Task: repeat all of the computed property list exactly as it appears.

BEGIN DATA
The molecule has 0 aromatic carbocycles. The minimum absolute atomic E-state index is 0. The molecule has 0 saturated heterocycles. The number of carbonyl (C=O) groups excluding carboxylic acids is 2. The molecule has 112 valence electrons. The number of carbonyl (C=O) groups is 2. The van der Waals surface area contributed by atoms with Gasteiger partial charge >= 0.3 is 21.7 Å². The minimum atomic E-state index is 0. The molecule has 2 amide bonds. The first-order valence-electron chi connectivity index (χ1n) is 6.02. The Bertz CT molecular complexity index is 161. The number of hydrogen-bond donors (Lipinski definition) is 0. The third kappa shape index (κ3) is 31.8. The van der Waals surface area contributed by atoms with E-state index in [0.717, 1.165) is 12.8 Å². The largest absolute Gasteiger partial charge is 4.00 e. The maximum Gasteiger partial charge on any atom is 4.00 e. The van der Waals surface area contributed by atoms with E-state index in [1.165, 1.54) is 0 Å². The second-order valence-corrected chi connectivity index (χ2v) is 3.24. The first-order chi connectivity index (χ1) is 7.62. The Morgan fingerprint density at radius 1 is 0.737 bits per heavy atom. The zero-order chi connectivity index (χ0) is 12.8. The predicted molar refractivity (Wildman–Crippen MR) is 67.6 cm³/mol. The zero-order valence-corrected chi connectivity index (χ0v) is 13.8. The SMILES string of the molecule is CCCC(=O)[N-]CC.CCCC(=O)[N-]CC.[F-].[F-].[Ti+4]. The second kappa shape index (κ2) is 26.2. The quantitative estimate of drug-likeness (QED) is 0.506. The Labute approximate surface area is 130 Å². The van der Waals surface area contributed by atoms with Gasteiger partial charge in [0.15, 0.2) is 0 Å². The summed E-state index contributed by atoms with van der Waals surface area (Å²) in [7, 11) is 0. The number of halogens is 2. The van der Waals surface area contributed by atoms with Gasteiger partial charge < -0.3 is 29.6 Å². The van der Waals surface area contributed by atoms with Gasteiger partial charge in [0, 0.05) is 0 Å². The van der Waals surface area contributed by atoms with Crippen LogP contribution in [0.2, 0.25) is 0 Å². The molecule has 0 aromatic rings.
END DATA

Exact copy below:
The molecule has 0 aromatic carbocycles. The minimum absolute atomic E-state index is 0. The molecule has 0 saturated heterocycles. The number of carbonyl (C=O) groups excluding carboxylic acids is 2. The molecule has 112 valence electrons. The number of carbonyl (C=O) groups is 2. The van der Waals surface area contributed by atoms with Gasteiger partial charge >= 0.3 is 21.7 Å². The minimum atomic E-state index is 0. The molecule has 2 amide bonds. The first-order valence-electron chi connectivity index (χ1n) is 6.02. The Bertz CT molecular complexity index is 161. The number of hydrogen-bond donors (Lipinski definition) is 0. The third kappa shape index (κ3) is 31.8. The van der Waals surface area contributed by atoms with E-state index in [0.717, 1.165) is 12.8 Å². The largest absolute Gasteiger partial charge is 4.00 e. The maximum Gasteiger partial charge on any atom is 4.00 e. The van der Waals surface area contributed by atoms with E-state index in [1.165, 1.54) is 0 Å². The second-order valence-corrected chi connectivity index (χ2v) is 3.24. The first-order chi connectivity index (χ1) is 7.62. The Morgan fingerprint density at radius 1 is 0.737 bits per heavy atom. The zero-order chi connectivity index (χ0) is 12.8. The predicted molar refractivity (Wildman–Crippen MR) is 67.6 cm³/mol. The zero-order valence-corrected chi connectivity index (χ0v) is 13.8. The SMILES string of the molecule is CCCC(=O)[N-]CC.CCCC(=O)[N-]CC.[F-].[F-].[Ti+4]. The second kappa shape index (κ2) is 26.2. The quantitative estimate of drug-likeness (QED) is 0.506. The Labute approximate surface area is 130 Å². The van der Waals surface area contributed by atoms with Gasteiger partial charge in [0.15, 0.2) is 0 Å². The summed E-state index contributed by atoms with van der Waals surface area (Å²) in [7, 11) is 0. The number of halogens is 2. The van der Waals surface area contributed by atoms with Gasteiger partial charge < -0.3 is 29.6 Å². The van der Waals surface area contributed by atoms with Gasteiger partial charge in [0, 0.05) is 0 Å². The van der Waals surface area contributed by atoms with Crippen LogP contribution in [0.2, 0.25) is 0 Å². The molecule has 0 aromatic rings.